LOS ANGELES — While the Pac-12 North was being decided in Seattle, Pac-12 South champion Southern California was enjoying an overdue day off.
Tight end Tyler Petite went to the Bay Area to see his girlfriend. Tight end Daniel Imatorbhebhe watched rivalry games play out across the country.
Quarterback Sam Darnold was flipping back and forth between Notre Dame-Stanford and the Apple Cup, where Washington's 41-14 win over Washington State gave 14th-ranked Stanford the division title and a spot in the Pac-12 championship game Friday night against the rested 11th-ranked Trojans.
USC will be the first team from a Power 5 conference to play in a conference championship game after a bye week since Oklahoma and Auburn in 2004.
It wasn't intentional. The Pac-12 has to accommodate USC and Stanford's rivalry games against the Fighting Irish and a nine-game conference schedule. But it could have created a problem if the Cougars had won the Pac-12 North since Washington State would have lost a day of preparation traveling to Santa Clara, California, and exacerbated the disparity.
The Cardinal only have a short bus ride to Levi's Stadium to worry about, and Stanford head coach David Shaw has no issues facing a recharged USC team.
"If anybody in the country deserved it, it's them. I mean, going 12 straight weeks without a bye, especially in this conference playing nine conference games and Notre Dame, it's brutal," Shaw said.
USC spent much of the season hindered by injuries, but its break came when the team is largely healthy.
Outside linebacker Porter Gustin (toe) will not play in the Pac-12 title game, USC head coach Clay Helton said, but the rest of the roster is good to go. Gustin missed eight of USC's last 10 games after he was injured against Stanford on Sept. 9 and has a "better opportunity" to play in a bowl game, Helton said.
For Petite, the bye week gave him more time to recover from a shoulder injury. Imatorbhebhe was happy to set aside the mental grind of the game for a few days.
"Just got to rest," Imatorbhebhe said. "It was awesome. My mind needed it as well as my body, so it was cool."
But the time in front of the television reminded USC how difficult it will be to beat Stanford twice in the same season. Three turnovers in the fourth quarter allowed Stanford to pull away from the Fighting Irish for a 38-20 win. Darnold stopped watching early in the second half to get dinner and was initially surprised by the late separation.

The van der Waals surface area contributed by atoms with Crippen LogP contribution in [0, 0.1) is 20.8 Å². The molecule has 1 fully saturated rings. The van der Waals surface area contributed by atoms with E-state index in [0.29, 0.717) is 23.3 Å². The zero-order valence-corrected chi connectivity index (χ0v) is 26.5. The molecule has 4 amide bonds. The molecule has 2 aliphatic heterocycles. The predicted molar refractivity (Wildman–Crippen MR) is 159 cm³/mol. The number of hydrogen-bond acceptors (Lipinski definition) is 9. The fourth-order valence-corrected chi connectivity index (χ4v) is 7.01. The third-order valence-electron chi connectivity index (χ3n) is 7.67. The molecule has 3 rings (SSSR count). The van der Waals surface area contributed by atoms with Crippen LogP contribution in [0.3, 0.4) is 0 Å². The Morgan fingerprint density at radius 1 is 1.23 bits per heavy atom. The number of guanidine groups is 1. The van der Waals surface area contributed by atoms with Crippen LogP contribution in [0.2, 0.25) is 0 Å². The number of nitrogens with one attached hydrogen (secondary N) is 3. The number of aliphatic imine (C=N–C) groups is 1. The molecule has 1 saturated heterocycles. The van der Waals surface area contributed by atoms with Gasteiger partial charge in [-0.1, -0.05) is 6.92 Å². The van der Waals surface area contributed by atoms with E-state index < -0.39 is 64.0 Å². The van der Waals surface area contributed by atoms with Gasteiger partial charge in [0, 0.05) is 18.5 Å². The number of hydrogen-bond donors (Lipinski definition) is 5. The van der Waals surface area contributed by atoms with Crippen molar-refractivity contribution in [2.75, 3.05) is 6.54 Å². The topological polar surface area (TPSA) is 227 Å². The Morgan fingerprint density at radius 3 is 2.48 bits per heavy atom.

"My dad texted me the final score and I was just like, 'Whoa.' So I went back and watched the highlights and they were just really physical. We're preparing really hard for that type of game and it's going to be really fun," Darnold said.
Darnold's two interceptions were the only significant mistakes on offense in a 42-24 win over Stanford as USC ran for 307 yards and threw for 316 yards.
Petite believes the passing offense is better than it was in the second week of the season because of the development of receivers Tyler Vaughns and Michael Pittman Jr. Neither the redshirt freshman Vaughns nor the sophomore Pittman caught a pass against Stanford, but are now reliable options.
"With the receivers kind of coming into their own, Tyler really stepping up and Pitt really stepping into his role, too, and just gaining Sam's trust, I think that was the biggest thing," Petite said.
They should free up Deontay Burnett, who had nine receptions for 121 yards and two touchdowns in the first meeting at the Coliseum. However, Stanford is allowing an average of 195.25 yards passing over its last eight games, intercepting 12 passes while giving up seven touchdown passes.
Stanford had won three straight in the series, including a 41-22 triumph in the 2015 Pac-12 title game, prior to this season. Bye or no bye, USC has not forgotten those losses.
"We would have been excited to play Wazzu or Washington, too, but we do have an extensive history against these guys. They beat us three times in a row and that score's not really settled, so I know we are really fired up to go and compete against them again," Imatorbhebhe said.